What got me off the fence to hire a running coach for marathon training this year? Work, travel and injuries. Oh, and chasing that shiny PR.
As I’ve started ramping up my mileage for the 2019 Boston Marathon, I’ve gotten a lot of questions on Instagram about my marathon training plan and my thoughts on having a running coach. I did a Q&A with my best running friend about her experience with a running coach here, but today I’m sharing my thoughts on why I finally got off the fence and hired a coach myself.
Marathon training plans I’ve used
While I’ve always trained myself for races, this is the first time I’ve hired a running a coach. (I’ve run over 45 races that I can remember… 5Ks, 10Ks, half marathons, marathons, 24 hour relay races, you name it!)
Over the 13+ years that I’ve been racing, I’ve written my own training plans, followed someone else’s training schedule or used training plans out of Runner’s World Magazine. Or – not really had a plan!
- For my first marathon, a friend wrote me a training plan.
- In the last three years, I started using the Strava Summit for half marathon training.
- I used a Strava training plan for the Wrightsville Beach Marathon, where I got my first Boston Marathon qualifying time.
- For the 2018 Boston Marathon, I used a marathon training plan out of Advanced Marathon, which I reviewed here.
This year, as I’m gearing up for the 2019 Boston Marathon, I hired Enoch Nadler from Team Florida Track Club, who does e-coaching for people not located in Gainesville, FL. Enoch develops a personalized marathon training plan for me and adjusts as necessary. There are three main reasons I hired a running coach — reasons you may want to consider hiring a coach as well, regardless of your experience level.
Note: this is NOT sponsored by Enoch in any capacity. I pay him for his coaching and he doesn’t even know I’m writing this. 🙂 So, whether you use Enoch or someone else, trust these are my honest thoughts!
Three Reasons to Consider Hiring a Running Coach for Your Next Marathon
1. Managing a difficult schedule
TRAVEL: I have a LOT of travel coming up leading up to the Boston Marathon, including two trips in January, one in February, and one (possibly two) in March. That means multiple schedule shifts with my long runs, which is something I always stress over. I love putting the reins in someone else’s hands to manage all of the logistics of rearranging long runs.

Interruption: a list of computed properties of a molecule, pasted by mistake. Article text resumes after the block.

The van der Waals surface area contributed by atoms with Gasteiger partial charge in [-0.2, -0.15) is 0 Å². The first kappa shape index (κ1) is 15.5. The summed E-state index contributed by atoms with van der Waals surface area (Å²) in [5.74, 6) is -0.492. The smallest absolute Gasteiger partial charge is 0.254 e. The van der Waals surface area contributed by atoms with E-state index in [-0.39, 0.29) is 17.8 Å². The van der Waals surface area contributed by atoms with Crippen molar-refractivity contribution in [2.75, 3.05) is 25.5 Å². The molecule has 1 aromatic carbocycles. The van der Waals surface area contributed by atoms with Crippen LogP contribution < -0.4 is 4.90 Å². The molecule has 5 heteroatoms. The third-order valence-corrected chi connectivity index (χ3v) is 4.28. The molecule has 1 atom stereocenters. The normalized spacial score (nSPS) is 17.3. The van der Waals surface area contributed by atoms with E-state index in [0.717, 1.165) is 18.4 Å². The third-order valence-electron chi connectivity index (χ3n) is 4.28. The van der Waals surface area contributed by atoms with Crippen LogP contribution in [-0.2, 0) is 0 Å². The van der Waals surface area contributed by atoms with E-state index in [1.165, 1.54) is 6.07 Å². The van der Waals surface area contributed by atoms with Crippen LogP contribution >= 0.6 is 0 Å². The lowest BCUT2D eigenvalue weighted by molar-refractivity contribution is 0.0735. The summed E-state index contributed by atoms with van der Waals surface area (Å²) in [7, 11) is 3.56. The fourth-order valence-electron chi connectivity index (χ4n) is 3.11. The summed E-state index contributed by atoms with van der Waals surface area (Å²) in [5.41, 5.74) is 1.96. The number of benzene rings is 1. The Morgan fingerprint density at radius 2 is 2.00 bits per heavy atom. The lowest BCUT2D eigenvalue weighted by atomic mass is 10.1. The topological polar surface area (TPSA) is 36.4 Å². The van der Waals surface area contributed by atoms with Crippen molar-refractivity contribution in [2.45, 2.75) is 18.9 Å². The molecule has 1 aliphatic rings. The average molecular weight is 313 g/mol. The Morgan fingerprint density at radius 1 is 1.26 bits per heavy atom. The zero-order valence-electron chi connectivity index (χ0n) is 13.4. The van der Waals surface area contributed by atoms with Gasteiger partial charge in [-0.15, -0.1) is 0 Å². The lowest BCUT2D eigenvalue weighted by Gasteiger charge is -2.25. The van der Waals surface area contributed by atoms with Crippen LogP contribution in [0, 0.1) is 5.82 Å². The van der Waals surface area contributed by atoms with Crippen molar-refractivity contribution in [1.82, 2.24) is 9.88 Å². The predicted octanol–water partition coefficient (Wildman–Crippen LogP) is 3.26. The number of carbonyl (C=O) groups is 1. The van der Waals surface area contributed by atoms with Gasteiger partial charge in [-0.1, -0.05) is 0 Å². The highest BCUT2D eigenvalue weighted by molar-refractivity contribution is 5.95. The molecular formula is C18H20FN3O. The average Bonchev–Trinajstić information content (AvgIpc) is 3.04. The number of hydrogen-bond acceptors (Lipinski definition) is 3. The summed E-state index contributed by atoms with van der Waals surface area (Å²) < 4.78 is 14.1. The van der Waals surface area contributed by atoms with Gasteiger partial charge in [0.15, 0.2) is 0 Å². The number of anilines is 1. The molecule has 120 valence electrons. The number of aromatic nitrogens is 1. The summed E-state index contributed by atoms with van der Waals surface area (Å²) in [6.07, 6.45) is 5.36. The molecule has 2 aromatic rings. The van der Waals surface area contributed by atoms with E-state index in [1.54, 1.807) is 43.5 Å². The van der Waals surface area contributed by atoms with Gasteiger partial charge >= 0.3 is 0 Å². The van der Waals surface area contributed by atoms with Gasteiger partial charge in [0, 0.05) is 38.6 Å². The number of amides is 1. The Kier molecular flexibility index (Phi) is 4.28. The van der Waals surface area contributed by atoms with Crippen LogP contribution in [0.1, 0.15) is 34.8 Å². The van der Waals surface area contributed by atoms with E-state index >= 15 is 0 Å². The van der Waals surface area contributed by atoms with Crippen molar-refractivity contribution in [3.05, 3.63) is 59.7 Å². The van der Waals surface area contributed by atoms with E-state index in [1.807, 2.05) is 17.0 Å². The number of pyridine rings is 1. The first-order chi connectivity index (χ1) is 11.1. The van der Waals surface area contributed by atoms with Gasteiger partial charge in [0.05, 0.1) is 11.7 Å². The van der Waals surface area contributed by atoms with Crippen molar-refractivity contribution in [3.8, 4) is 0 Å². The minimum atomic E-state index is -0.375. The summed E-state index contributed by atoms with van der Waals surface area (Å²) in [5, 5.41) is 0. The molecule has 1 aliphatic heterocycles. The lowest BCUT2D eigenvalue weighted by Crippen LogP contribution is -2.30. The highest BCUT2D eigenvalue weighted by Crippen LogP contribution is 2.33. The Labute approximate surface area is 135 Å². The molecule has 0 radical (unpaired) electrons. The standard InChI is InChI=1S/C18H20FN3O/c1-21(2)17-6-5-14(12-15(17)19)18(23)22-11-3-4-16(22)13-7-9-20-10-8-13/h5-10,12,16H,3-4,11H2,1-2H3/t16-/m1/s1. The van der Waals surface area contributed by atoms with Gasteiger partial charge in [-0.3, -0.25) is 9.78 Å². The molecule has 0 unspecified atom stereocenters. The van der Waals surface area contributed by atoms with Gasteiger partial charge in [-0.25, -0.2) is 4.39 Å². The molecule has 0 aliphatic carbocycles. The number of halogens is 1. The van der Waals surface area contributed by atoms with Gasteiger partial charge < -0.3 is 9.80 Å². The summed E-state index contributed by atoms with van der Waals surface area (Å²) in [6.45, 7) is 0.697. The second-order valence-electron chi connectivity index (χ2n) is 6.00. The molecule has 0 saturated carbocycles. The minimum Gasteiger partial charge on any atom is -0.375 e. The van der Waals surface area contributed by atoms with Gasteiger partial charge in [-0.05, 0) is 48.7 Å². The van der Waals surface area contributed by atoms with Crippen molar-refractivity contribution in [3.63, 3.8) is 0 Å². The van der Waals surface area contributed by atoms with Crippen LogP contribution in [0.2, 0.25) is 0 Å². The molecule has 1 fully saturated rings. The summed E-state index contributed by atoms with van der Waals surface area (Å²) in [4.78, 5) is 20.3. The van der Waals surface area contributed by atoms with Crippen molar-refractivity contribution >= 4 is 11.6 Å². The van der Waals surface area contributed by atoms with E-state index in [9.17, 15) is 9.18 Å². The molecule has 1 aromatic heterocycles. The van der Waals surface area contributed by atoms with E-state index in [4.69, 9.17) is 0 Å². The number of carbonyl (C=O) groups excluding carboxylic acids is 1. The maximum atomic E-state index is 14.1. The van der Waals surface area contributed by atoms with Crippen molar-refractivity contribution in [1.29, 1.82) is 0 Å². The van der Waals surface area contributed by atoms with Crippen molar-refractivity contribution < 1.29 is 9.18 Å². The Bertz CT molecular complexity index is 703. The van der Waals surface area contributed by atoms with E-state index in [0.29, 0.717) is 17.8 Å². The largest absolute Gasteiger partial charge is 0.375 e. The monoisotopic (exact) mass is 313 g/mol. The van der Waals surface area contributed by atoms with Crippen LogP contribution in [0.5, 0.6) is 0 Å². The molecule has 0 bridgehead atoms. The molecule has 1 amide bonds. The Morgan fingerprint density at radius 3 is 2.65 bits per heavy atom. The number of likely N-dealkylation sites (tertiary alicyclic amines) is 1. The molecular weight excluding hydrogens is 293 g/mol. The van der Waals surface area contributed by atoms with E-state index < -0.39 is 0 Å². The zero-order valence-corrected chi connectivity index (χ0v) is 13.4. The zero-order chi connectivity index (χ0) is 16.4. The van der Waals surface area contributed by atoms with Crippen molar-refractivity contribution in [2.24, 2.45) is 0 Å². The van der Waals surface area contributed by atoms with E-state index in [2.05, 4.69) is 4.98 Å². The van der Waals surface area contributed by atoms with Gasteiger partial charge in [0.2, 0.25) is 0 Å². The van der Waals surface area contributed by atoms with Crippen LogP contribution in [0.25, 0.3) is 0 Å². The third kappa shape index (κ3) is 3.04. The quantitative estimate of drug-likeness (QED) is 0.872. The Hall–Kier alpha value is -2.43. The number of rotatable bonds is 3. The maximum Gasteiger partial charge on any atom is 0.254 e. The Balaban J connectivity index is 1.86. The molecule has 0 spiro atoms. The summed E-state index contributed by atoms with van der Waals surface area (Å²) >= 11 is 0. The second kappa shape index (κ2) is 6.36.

WORK: Besides travel, I work a lot – usually 70-80 hours a week – and I often feel incredibly stressed out. While I love all the work I do and I obviously love running, directing my own training can be mentally draining. I don’t mean it in a negative way, but managing the logistics of my marathon training is one more project to manage. And that’s a project that I feel totally comfortable handing off to someone else to manage! It’s so nice to just look at the workouts Enoch assigns and do it. I don’t have to overthink it – I just have to go run it.
Even if you don’t work lots of hours, an unusual schedule may make it worth it to have a coach for marathon training. I have a friend who is a doctor who also recently hired a coach because his schedule is so unpredictable and has to adjusted and readjusted often. Between being on call, working nights and many weekends, it became cumbersome to manage his training plan.
2. Looking to PR
I mean, let’s be honest – I always want a PR. While that’s not entirely reasonable forever, I do think it’s reasonable for me to still PR in the marathon. Even though I was really happy with my time and experience at the 2018 Boston Marathon last year considering the conditions, I felt like I was trained to run it faster. And, I still feel relatively new at the marathon distance and want to test my potential. I’ve run four marathons compared to 20+ half marathons so I like the extra guidance on the marathon. And I do plan to use Enoch on for a half marathon training cycle since I really want to break 1:30!
3. Coming back from an injury (or two)
If you’ve had a running injury, you know it can hard to be to be smart about jumping back into training. A coach keeps you honest and calls you out on dumb moves. (Enoch has already done this for me, ha!) He stresses the importance of recovery days, rest days and cross-training when necessary.
PLANTAR FASCIITIS: I struggled with plantar fasciitis for more than half of 2018. The onset came right after I ran the Boston Marathon and there were entire months last summer that I couldn’t run more than 5 miles a week. I finally got to a point where it was manageable (here’s what I did to get to the point where I could run with plantar fasciitis), but I still have to be careful since certain things cause it to flare. Enoch is good to check in to see how things are feeling and adjust my schedule as necessary. He’s also had suggestions to further improve my plantar fasciitis, including a few things I hadn’t tried.
BACK INJURY: I had a pretty rapidly onset back issue last fall, right before we flew to Dublin. The day before our trip, I was laying on the floor in pain. Thankfully, it didn’t bother me on our flight and I only ran once during our trip so I wasn’t aggravating it. Once I got back, I got x-rays and found out my sacrum was extremely out of place. I’ve been working with a physical therapist, chiropractor and massage therapist to sort things out, and while things have dramatically improved, I still want to be cautious.
I have another post in the works about what I’ve learned after having a coach for a month. Keep an eye out for that next week!
If you’ve ever had a coach, I’d love to hear about your experience. And if you never have, why not? I’m curious! (I shared some of my own skepticism in this post!)
Are you a beginning/intermediate runner? Check out my Running 101 guide!
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